Disposable vape ban in UK will fuel illicit sales, independent retailers warn

“An outright ban will simply send youngsters towards unorthodox and illicit sources," says independent retailers' organisation, The Fed



29 January 2024

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Banning disposable vapes in the UK will not help people give up smoking and vaping but will fuel the illicit market, independent retailers have warned.

Muntazir Dipoti, the national president of the Federation of the Independent Retailers (the Fed), said: “While we agree that action is needed to prevent children and young people being attracted to vaping, we do not believe that banning disposable vapes is the way to go about it.”

The ban on single use vapes in the UK was announced today as the government responded to a consultation it launched in October 2023 on vaping and cigarettes, entitled ‘Creating a smokefree generation and tackling youth vaping’.

“An outright ban will simply send youngsters towards unorthodox and illicit sources where there is no compliance to tobacco and vaping laws, while the  products they peddle are likely to contain dangerous and illegal levels of toxic chemicals,” warned Dipoti.

“Disposable vapes are usually more affordable and, as such, are a bigger incentive for adult smokers to change to vapes.

“To clamp down on young people vaping, the government needed to make more financial resources available for educational campaigns, while more enforcement activity was required, especially at borders to prevent counterfeit products entering the market,” Dipoti continued.

Meanwhile, the introduction of a disposal scheme – similar to the Deposit Return Scheme being planned for single use drinks containers – would better address the government’s concerns on the environmental impact that these products have, The Fed believes.

“Vape retailers are responsible and offer a recycling option, but the government should be looking at making available more ways to safely recycle disposable vapes,” Dipoti added.

Government’s justification

According to Prime Minister Rishi Sunak, while the new plans will tackle the rising number of young people taking up vaping, he has suggested adult smokers trying to quit would still have access to alternatives like vapes under the proposals.

It is already illegal to sell any vape to anyone under 18, but disposable vapes – often sold in smaller, more colourful packaging than refillable ones – are a “key driver behind the alarming rise in youth vaping”, according to the government.

Figures from the Action on Smoking and Health (Ash) charity suggest 7.6% of 11 to 17-year-olds now vape regularly or occasionally, up from 4.1% in 2020.

BBC News reports that in announcing the plans, the Prime Minister said it was right that “strong action” was taken to stamp out vaping in children.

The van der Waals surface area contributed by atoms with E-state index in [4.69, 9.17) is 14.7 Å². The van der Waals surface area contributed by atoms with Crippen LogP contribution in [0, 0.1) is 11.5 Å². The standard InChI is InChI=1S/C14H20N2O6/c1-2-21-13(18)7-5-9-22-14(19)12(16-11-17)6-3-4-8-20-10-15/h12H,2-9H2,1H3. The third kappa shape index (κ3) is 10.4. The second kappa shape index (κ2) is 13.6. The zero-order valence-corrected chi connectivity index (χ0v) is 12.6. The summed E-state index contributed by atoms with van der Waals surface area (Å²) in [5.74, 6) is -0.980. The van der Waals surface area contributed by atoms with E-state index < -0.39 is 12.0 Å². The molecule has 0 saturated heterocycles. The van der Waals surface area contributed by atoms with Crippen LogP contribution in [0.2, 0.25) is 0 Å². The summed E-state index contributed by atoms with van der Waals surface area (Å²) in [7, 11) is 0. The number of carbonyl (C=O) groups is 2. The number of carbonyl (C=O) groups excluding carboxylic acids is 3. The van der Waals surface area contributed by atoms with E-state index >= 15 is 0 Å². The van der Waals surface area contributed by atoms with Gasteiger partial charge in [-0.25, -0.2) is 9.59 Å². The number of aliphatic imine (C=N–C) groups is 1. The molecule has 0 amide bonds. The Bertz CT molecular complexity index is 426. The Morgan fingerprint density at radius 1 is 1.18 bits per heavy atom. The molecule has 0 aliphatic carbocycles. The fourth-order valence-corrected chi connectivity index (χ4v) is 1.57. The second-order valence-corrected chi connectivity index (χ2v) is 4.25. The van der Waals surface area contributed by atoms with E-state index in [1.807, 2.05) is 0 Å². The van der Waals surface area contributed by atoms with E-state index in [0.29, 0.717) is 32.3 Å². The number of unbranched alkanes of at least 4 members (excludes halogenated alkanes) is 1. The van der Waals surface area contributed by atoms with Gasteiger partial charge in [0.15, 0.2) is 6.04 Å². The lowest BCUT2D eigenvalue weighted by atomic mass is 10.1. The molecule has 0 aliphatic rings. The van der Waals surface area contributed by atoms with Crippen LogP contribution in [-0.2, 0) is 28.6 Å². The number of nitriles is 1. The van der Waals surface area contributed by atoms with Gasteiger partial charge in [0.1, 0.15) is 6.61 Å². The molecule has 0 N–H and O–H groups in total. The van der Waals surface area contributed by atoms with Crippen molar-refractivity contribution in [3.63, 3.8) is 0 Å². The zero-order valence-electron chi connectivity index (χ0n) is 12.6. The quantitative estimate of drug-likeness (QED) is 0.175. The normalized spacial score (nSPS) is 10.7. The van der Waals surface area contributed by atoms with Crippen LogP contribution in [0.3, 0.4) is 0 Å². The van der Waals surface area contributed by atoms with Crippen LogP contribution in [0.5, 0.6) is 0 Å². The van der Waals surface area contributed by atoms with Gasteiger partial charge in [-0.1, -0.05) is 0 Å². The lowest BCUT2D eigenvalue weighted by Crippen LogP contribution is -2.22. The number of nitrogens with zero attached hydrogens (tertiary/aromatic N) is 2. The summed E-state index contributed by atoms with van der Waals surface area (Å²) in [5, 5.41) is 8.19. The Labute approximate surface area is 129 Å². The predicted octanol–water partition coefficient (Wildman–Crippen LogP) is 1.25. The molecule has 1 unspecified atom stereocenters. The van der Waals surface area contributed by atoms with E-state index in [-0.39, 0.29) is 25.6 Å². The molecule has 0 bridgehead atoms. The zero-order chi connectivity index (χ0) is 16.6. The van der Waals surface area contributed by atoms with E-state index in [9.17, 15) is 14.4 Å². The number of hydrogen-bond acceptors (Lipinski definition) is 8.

“Children shouldn’t be vaping, we don’t want them to get addicted, we still don’t understand the full long-term health impacts,” he said.

However, he believes the proposals have struck the right balance between restricting access for children and maintaining access for adult smokers trying to quit smoking.

“It is important that we maintain vapes for adult smokers who want to stop,” Sunak continued, adding that he wanted to target “all the things that make sure children don’t have access to vapes.”

According to the NHS. although vaping is substantially less harmful than smoking, it has not been around for long enough for its long-term risks to be known.

Spawning ‘prohibition’ problems

Christopher Snowdon, head of lifestyle economics at the UK-based free market think tank, the Institute of Economic Affairs (IEA), has also commented on the government’s plan to ban disposable vapes and restrict e-cigarette flavours, describing it as a “pro-smoking policy”.

“The government is trying to ram through illiberal and counterproductive policies before anyone thinks about them too carefully,” Snowdon said. “The generational ban on tobacco sales will be a farce and will spawn all the problems associated with prohibition. Most of the government’s anti-vaping policies are effectively pro-smoking policies as they will drive vapers back to cigarettes.

“There is clear evidence that e-cigarette flavour bans are associated with an increase in cigarette sales*. Only last week, a study funded by Cancer Research UK expressed strong reservations about a blanket ban on disposable vapes which are used by 2.6 million Britons**.

“There is room for sensible regulation of branding that is clearly aimed at minors and a ban on selling nicotine pouches to children is long overdue, but the government is throwing the baby out with the bath water with plain packaging, flavour bans and the prohibition of disposable vapes. The real answer is to enforce the law banning the sale of e-cigarettes to minors which is being flouted up and down the country.”





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